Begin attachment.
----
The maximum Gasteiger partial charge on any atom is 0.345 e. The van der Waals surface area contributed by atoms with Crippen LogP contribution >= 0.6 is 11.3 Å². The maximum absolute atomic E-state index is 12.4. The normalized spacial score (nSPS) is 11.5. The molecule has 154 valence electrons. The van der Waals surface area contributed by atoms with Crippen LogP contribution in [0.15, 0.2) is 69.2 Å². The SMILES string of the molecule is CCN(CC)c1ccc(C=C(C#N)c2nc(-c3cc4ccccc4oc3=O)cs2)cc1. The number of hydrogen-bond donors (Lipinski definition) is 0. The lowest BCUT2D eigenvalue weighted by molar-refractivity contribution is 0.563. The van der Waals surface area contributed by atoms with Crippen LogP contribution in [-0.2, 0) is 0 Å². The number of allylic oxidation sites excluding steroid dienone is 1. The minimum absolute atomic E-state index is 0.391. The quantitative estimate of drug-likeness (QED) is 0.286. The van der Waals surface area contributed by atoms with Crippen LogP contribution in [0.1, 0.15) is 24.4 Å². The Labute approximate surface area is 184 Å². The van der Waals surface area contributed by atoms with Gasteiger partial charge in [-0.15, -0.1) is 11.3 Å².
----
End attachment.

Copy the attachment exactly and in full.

The maximum Gasteiger partial charge on any atom is 0.345 e. The van der Waals surface area contributed by atoms with Crippen LogP contribution >= 0.6 is 11.3 Å². The maximum absolute atomic E-state index is 12.4. The normalized spacial score (nSPS) is 11.5. The molecule has 154 valence electrons. The van der Waals surface area contributed by atoms with Crippen LogP contribution in [0.15, 0.2) is 69.2 Å². The SMILES string of the molecule is CCN(CC)c1ccc(C=C(C#N)c2nc(-c3cc4ccccc4oc3=O)cs2)cc1. The number of hydrogen-bond donors (Lipinski definition) is 0. The lowest BCUT2D eigenvalue weighted by molar-refractivity contribution is 0.563. The van der Waals surface area contributed by atoms with Crippen LogP contribution in [-0.2, 0) is 0 Å². The number of allylic oxidation sites excluding steroid dienone is 1. The minimum absolute atomic E-state index is 0.391. The quantitative estimate of drug-likeness (QED) is 0.286. The van der Waals surface area contributed by atoms with Crippen LogP contribution in [0.1, 0.15) is 24.4 Å². The Labute approximate surface area is 184 Å². The van der Waals surface area contributed by atoms with Gasteiger partial charge in [-0.15, -0.1) is 11.3 Å².